Sacha Blue is an underwater portrait specialist located in the Greater Seattle Area. She focuses on creating one of a kind portrait experiences for expectant mothers, children, aquatic athletes and high school seniors. Today, Sacha reveals some of her underwater portrait tips so that you can create your own!
Underwater Portrait Tips – by Sacha Blue
Growing up I had both a portrait studio and darkroom in the house and I spent thousands of hours in the pool swimming and teaching others to swim. Ironically it wasn’t until I became scuba certified and started preparing for a dive trip in 2008 that I first thought about taking pictures of people underwater.
Knowing I’d be totally bummed to make a scuba trip without being able to photograph what I saw while diving I started looking at various underwater photography options. I talked myself into the added expense of housing a dslr instead of a point and shoot by deciding that I’d simply start offering underwater portraits when I returned. At that point I’d found plenty of information for taking good pictures of marine life while diving and assumed when the time came I’d find similar articles about photographing people underwater.
I don’t think I could have been more wrong.
I returned and started scouring the internet which taught me that there were very few photographers doing anything with people underwater. Even fewer had made it their specialty. Nobody seemed to be sharing information.
Something as simple as determining what equipment I needed was a challenge because the camera store people would refer me to the dive shop because they didn’t know about underwater equipment. The dive shop people would send me back to the camera store because they didn’t really know much about photography.
Undeterred I started experimenting. I learned which elements of portrait photography still applied in the pool and which changed. I discovered challenges unique to underwater portraiture and went on to find ways to make most of them work for me and workarounds for the rest.
From a creative perspective the process was actually quite liberating. With no one to follow or any real authority to tell me if I was doing things right or wrong I was left to follow my instincts. The only path I could see was to keep trying new things until I could make the images that came out of my camera resemble those dancing around my head.
Since there is no practical way to squeeze three and a half years of trial and error into a single blog post I’m going to summarize what I’ve learned with my top ten tips for making dramatic underwater portraits of your own.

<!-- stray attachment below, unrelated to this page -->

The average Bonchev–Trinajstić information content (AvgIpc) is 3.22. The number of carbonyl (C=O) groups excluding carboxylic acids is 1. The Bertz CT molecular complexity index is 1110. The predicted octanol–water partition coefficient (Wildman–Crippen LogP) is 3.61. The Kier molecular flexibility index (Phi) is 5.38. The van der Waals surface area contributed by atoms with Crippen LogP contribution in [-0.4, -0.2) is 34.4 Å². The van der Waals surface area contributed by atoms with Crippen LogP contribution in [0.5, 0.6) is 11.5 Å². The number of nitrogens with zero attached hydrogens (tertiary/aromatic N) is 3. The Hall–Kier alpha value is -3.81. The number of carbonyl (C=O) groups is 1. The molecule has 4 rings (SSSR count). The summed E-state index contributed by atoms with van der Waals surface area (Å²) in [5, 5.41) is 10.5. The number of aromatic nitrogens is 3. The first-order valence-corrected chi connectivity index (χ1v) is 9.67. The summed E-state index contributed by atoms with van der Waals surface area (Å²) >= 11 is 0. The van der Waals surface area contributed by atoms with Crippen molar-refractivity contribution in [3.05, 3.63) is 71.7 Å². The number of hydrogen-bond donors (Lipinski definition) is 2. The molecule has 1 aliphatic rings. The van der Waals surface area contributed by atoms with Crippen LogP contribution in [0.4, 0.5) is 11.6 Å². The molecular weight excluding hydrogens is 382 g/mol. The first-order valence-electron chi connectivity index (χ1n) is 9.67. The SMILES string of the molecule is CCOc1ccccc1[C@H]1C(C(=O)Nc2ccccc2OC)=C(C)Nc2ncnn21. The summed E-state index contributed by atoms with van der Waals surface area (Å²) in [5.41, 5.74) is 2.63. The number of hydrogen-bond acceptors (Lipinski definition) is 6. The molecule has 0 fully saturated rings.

1. Make water safety – including being aware of water conditions, considering the impact of any accessories, and keeping clients comfortable during your shoot – your highest priority.
2. Realize that a lot of what you already know about photography still applies underwater. Exposure, for example, is still adjusted by changing a combination of iso, aperture, and shutter speed and you’d think about which to change based on the same parameters of a dry portrait. Bright sun overhead causes harsh shadows and shade provides more even light.
3. Know that colors start to fade within a few feet underwater and red is the first to disappear. This applies to depth from the surface and distance horizontally between you and your subject. It also changes based on water conditions.
4. Keep your subject near you and at or near the surface for best color, clarity, light, and reflections. In most cases this requires using a wide angle lens.
5. You really only need a small corner of the pool with 3-4 feet of water depth for most projects.
6. This is generally not a genre for wide open apertures and slow shutter speeds because people can’t help move in the water and it’s hard to predict when or how far they will go.
7. Remove the swimming pool look by draping fabric over the side of the pool. Swimwear fabrics (spandex, stretch lycra, etc.) work well and usually cling nicely to the side of the pool. Watch out for jets (which will push the fabric away) and drains (which will suck your fabric in and can damage the pool filtration system) when you’re draping your fabric.
8. Sheer fabrics like organza flow well in the water behind or around your subject while adding a splash of color to your photograph. You can buy fabric by the yard or use sheer curtains. For clothing lighter weight fabrics that “flow” in bright bold colors usually work best.
9. Wear goggles not only for comfort but to help you see. Most people cannot see clearly underwater without them.
10. Have your subject blow bubbles (exhale) underwater. This will help them stay under as well as prevent the unflattering rounded face common with breath holding.
It pains me to end with a cliché but in this case practice really does make perfect.
Experienced photographers often tell me it’s much harder than they would have expected, but worth the extra effort. As you head to the pool I hope you embrace these new challenges and give yourself plenty of time to play and freedom to create.